The excellent folks at The Nation (who published my first-ever piece of labor journalism) have an excerpt from Necessary Trouble up, as the book continues to roll on.
The [Teaching Assistants’ Association] had already planned a rally for Valentine’s Day, in a preemptive strike against likely cuts to the university, and Hanna was deluged with emails asking her to come home. She was observing the popular revolution that had begun in Egypt in the winter of 2011, part of what came to be known as the Arab Spring. But the attacks on the union and the university were serious enough that she returned just in time for the February 14 action. The TAA led a crowd of marchers up State Street from the university campus to deliver a thousand valentines protesting Act 10 to Walker at the Capitol. It was an impressive showing, but marches were common enough in Madison that few expected this one to be different. Jenni Dye, a lawyer based in Madison, was downtown eating brunch and saw the protesters. “I thought, ‘Oh look, another Madison protest.’”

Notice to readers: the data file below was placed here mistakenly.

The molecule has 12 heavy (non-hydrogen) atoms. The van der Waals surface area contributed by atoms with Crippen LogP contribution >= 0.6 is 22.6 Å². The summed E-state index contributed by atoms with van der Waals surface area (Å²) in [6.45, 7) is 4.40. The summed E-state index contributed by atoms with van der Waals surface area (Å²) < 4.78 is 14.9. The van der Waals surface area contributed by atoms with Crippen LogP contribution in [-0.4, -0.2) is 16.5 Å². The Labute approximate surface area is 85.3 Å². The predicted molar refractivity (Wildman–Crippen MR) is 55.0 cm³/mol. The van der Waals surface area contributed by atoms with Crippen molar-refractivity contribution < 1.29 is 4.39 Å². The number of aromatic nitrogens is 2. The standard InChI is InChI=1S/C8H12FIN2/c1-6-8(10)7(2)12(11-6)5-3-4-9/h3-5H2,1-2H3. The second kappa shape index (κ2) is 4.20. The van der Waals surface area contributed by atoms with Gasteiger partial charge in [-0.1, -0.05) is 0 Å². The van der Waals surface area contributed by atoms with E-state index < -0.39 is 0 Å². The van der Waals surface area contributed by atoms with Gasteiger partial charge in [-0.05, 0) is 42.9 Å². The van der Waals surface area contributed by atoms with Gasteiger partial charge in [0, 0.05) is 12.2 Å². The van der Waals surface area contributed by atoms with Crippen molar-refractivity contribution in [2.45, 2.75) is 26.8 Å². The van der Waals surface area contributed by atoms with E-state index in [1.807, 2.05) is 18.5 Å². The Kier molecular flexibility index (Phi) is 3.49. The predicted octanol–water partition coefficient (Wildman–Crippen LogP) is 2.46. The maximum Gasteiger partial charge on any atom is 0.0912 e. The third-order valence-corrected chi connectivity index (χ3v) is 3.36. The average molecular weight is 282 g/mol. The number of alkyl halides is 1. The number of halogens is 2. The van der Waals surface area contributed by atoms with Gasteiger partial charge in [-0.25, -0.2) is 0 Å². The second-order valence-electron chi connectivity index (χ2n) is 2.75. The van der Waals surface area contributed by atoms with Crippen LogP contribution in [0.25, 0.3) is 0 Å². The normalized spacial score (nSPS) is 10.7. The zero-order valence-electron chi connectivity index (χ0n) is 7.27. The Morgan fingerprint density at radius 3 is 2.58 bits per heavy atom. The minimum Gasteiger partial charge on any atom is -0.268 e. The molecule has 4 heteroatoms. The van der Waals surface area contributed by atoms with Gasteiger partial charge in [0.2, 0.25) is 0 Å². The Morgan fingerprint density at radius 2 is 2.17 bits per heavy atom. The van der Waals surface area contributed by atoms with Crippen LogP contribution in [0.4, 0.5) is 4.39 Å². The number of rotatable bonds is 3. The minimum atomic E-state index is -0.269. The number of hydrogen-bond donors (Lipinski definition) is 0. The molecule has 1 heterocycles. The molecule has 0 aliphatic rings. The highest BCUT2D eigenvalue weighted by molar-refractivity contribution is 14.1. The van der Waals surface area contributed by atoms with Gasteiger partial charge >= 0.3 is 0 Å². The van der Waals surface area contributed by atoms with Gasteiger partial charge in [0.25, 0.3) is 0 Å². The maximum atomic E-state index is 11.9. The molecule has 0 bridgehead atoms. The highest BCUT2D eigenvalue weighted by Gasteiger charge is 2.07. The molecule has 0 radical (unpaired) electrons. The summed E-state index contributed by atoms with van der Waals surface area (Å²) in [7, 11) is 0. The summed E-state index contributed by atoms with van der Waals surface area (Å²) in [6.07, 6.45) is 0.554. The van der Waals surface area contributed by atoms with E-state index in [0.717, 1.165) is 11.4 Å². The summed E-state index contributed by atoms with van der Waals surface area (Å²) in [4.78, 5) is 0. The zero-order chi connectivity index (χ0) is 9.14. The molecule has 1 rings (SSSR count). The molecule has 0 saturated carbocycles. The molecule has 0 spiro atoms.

Read the rest at The Nation.